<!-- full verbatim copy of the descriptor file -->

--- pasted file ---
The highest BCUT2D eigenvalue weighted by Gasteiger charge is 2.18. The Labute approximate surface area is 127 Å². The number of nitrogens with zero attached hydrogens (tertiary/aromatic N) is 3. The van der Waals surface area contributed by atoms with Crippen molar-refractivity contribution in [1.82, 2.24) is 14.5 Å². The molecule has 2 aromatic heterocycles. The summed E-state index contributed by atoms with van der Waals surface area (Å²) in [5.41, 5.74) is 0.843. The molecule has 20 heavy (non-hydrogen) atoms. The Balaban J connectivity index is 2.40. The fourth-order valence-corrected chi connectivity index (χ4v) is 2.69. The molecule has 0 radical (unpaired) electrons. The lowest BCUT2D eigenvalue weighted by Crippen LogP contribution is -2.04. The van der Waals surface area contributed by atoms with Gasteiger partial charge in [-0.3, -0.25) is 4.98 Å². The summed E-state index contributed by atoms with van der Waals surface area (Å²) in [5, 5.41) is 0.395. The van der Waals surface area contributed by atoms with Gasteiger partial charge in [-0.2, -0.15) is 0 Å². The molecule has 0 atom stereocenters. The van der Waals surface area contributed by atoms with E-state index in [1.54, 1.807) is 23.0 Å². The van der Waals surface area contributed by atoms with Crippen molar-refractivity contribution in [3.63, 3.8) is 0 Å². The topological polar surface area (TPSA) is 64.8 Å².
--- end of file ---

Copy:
The highest BCUT2D eigenvalue weighted by Gasteiger charge is 2.18. The Labute approximate surface area is 127 Å². The number of nitrogens with zero attached hydrogens (tertiary/aromatic N) is 3. The van der Waals surface area contributed by atoms with Crippen molar-refractivity contribution in [1.82, 2.24) is 14.5 Å². The molecule has 2 aromatic heterocycles. The summed E-state index contributed by atoms with van der Waals surface area (Å²) in [5.41, 5.74) is 0.843. The molecule has 20 heavy (non-hydrogen) atoms. The Balaban J connectivity index is 2.40. The fourth-order valence-corrected chi connectivity index (χ4v) is 2.69. The molecule has 0 radical (unpaired) electrons. The lowest BCUT2D eigenvalue weighted by Crippen LogP contribution is -2.04. The van der Waals surface area contributed by atoms with Gasteiger partial charge in [-0.3, -0.25) is 4.98 Å². The summed E-state index contributed by atoms with van der Waals surface area (Å²) in [5, 5.41) is 0.395. The van der Waals surface area contributed by atoms with Gasteiger partial charge in [-0.2, -0.15) is 0 Å². The molecule has 0 atom stereocenters. The van der Waals surface area contributed by atoms with E-state index in [1.54, 1.807) is 23.0 Å². The van der Waals surface area contributed by atoms with Crippen molar-refractivity contribution in [3.63, 3.8) is 0 Å². The topological polar surface area (TPSA) is 64.8 Å².